There are more efficient ways of concatenating HTML, but I thought this was the most clear. And don't gimme no lip about using a TABLE vs. a bunch of floated DIVs — I may be a standardista but I'm not a masochist.

Now for the tricky part, the remaining boxes. We need to make sure that we don't start filling in boxes until we've reached the first weekday of the month, and then stop filling them in when we've reached the maximum number of days for that month.

Since we don't know how many rows we'll need, we'll just generate a safe number of rows — like ten or so — and break out of the loop once we've run out of days. Here we go:

var day = 1;
// this loop is for is weeks (rows)
for (var i = 0; i < 9; j++) {
  // this loop is for weekdays (cells)
  for (var j = 0; j <= 6; j++) { 
    html += '<td class="calendar-day">';
    if (day <= monthLength && (i > 0 || j >= startingDay)) {
      html += day;
      day++;
    }
    html += '</td>';
  }
  // stop making rows if we've run out of days
  if (day > monthLength) {
    break;
  } else {
    html += '</tr><tr>';
  }
}

html += '</tr></table>';

this.html = html;

The real brain-twister is here:

if (day <= monthLength && (i > 0 || j >= startingDay)) {

...which roughly translates to "fill the cell only if we haven't run out of days, and we're sure we're not in the first row, or this day is after the starting day for this month." Whew!

Here's the complete code for our HTML-generating method:

Calendar.prototype.generateHTML = function(){

  // get first day of month
  var firstDay = new Date(this.year, this.month, 1);
  var startingDay = firstDay.getDay();
  
  // find number of days in month
  var monthLength = cal_days_in_month[this.month];
  
  // compensate for leap year
  if (this.month == 1) { // February only!
    if((this.year % 4 == 0 && this.year % 100 != 0) || this.year % 400 == 0){
      monthLength = 29;
    }
  }
  
  // do the header
  var monthName = cal_months_labels[this.month]
  var html = '<table class="calendar-table">';
  html += '<tr><th colspan="7">';
  html +=  monthName + "&nbsp;" + this.year;
  html += '</th></tr>';
  html += '<tr class="calendar-header">';
  for(var i = 0; i <= 6; i++ ){
    html += '<td class="calendar-header-day">';
    html += cal_days_labels[i];
    html += '</td>';
  }
  html += '</tr><tr>';

  // fill in the days
  var day = 1;
  // this loop is for is weeks (rows)
  for (var i = 0; i < 9; i++) {
    // this loop is for weekdays (cells)
    for (var j = 0; j <= 6; j++) { 
      html += '<td class="calendar-day">';
      if (day <= monthLength && (i > 0 || j >= startingDay)) {
        html += day;
        day++;
      }
      html += '</td>';
    }
    // stop making rows if we've run out of days
    if (day > monthLength) {
      break;
    } else {
      html += '</tr><tr>';
    }
  }
  html += '</tr></table>';

  this.html = html;
}

Returning the HTML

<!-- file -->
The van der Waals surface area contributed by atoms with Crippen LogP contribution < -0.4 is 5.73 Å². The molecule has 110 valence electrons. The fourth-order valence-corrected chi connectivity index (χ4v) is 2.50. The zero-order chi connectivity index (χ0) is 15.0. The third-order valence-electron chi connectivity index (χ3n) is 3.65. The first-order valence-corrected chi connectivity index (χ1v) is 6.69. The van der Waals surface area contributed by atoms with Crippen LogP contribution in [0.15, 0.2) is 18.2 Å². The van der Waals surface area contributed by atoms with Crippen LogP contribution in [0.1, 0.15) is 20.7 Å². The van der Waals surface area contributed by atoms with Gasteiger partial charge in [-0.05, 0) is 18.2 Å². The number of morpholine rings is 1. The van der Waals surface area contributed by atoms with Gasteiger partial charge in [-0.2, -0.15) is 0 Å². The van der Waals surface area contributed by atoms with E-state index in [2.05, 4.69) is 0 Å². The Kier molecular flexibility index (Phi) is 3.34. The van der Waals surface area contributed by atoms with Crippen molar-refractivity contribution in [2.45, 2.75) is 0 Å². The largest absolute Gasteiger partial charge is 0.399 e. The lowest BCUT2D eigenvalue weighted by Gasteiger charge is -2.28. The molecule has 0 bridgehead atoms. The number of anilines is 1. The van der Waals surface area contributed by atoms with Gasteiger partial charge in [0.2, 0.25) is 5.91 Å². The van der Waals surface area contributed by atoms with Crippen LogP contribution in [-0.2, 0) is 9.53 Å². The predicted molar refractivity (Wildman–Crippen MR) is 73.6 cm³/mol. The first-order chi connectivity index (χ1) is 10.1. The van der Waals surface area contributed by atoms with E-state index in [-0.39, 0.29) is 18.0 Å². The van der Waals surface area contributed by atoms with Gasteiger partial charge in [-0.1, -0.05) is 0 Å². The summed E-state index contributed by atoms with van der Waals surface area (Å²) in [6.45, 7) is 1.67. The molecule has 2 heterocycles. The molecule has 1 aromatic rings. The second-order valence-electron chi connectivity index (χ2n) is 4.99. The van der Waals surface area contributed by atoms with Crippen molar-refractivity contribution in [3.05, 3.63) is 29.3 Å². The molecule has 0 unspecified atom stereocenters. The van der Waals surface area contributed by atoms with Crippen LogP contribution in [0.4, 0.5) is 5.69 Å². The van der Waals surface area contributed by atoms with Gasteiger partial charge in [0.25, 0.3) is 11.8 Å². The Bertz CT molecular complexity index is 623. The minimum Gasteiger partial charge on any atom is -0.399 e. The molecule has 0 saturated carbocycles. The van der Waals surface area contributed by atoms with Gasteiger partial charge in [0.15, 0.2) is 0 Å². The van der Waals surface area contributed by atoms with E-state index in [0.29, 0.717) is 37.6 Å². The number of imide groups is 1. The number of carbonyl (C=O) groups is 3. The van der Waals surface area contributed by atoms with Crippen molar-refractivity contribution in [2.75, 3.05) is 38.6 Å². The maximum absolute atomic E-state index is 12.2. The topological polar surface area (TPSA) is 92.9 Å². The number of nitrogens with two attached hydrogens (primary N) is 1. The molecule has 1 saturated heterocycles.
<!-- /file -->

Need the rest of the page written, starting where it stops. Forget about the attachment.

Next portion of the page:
By design, the generateHTML method doesn't return the finished HTML string. Instead, it stores it in a property of the calendar object. Let's write a getter method to access that string.

Calendar.prototype.getHTML = function() {
  return this.html;
}

Okay, let's see what we've got!

Using the calendar

The widget may be complex on the inside, but it's ridiculously easy to implement. Here's how to embed a calendar displaying the current month into a web page:

<script type="text/javascript">
  var cal = new Calendar();
  cal.generateHTML();
  document.write(cal.getHTML());
</script>

Now let's set it to September 2009:

<script type="text/javascript">
  var cal = new Calendar(8,2009);
  cal.generateHTML();
  document.write(cal.getHTML());
</script>

The Demo!

Here's our calendar widget in action.

That's nice, but...

We're stuck displaying only one month?

Shouldn't generateHTML and getHTML be called automatically?

And WTF is up with that lame document.write?

Yep, this simple calendar is "simple" alright. Later this week we'll look at a much slicker way to integrate the calendar into webpages and add controls to transform our humble static calendar view into a full-blown datepicker.

9 Comments:

At 2:15 PM, Blogger Portland Hobnob said...

Nice calendar! And thanks so much for the step by step instructions so I actually learn what all the code means.

Question: Is there a way to make this an events calendar? Being new to code, I don't know how to do it myself. I would think that I could hide some code in each post (e.g. 20070704, for July 4th, 2007) and then build a search function into the calendar to find these future events.

Any help you can give would be great! I have looked all over the web for something that would work on the new blogger, and haven't found anything yet.

 
At 5:52 PM, Blogger itsoknow said...

Do you think you can make a calendar like this for my entertainment portal ??
And how much you ask for that? I want to have it.

Thanks!!!

 
At 12:17 AM, Blogger aleh49 said...

it's interested..

http://insomnia-causes-reason-insomnia.blogspot.com/

 
At 8:47 PM, Blogger Jean-Sebastien said...

There's a more efficient way to check the number of days in a month without requiring the verification for leap years :

function daysInMonth(year, month)
{
var dd = new Date(year, month, 0);
return dd.getDate();
}

 
At 10:49 PM, Blogger kanhaiya said...

Thanks, I can easily learn how i create a calendar ,In this i can understand code step by stepin this program.
Kanhaiya.

 
At 4:20 AM, Blogger Vince said...

I have been searching for a calendar script for weeks and I finally came across one that explains it step-by-step. I actually understand the code without having to study it, and it works great. I also added another loop to show the 12 months of the year, instead of just one. Thanks for whoever created the code!

 
At 7:08 AM, Blogger Vince said...

I'm trying to modify this code a little so that it changes the color of the current day to red. How would I do that?

 
At 10:09 PM, Blogger Bigridex said...

This is a good straight forward explanation of how to do a calendar.
I have learned basic java but learning how to apply it, I am still learning. I wish other examples that people write take into consideration they are teaching to people not computers. Thanks

 
At 6:29 PM, Blogger Nechtan said...

Another way to know is how many days each month:

function monthLength(y, m) {
return (new Date(y, ++m, 0)).getDate();
}

// test diogo nechtan console feb.2012
console.log(monthLength(2012, 2)); // 29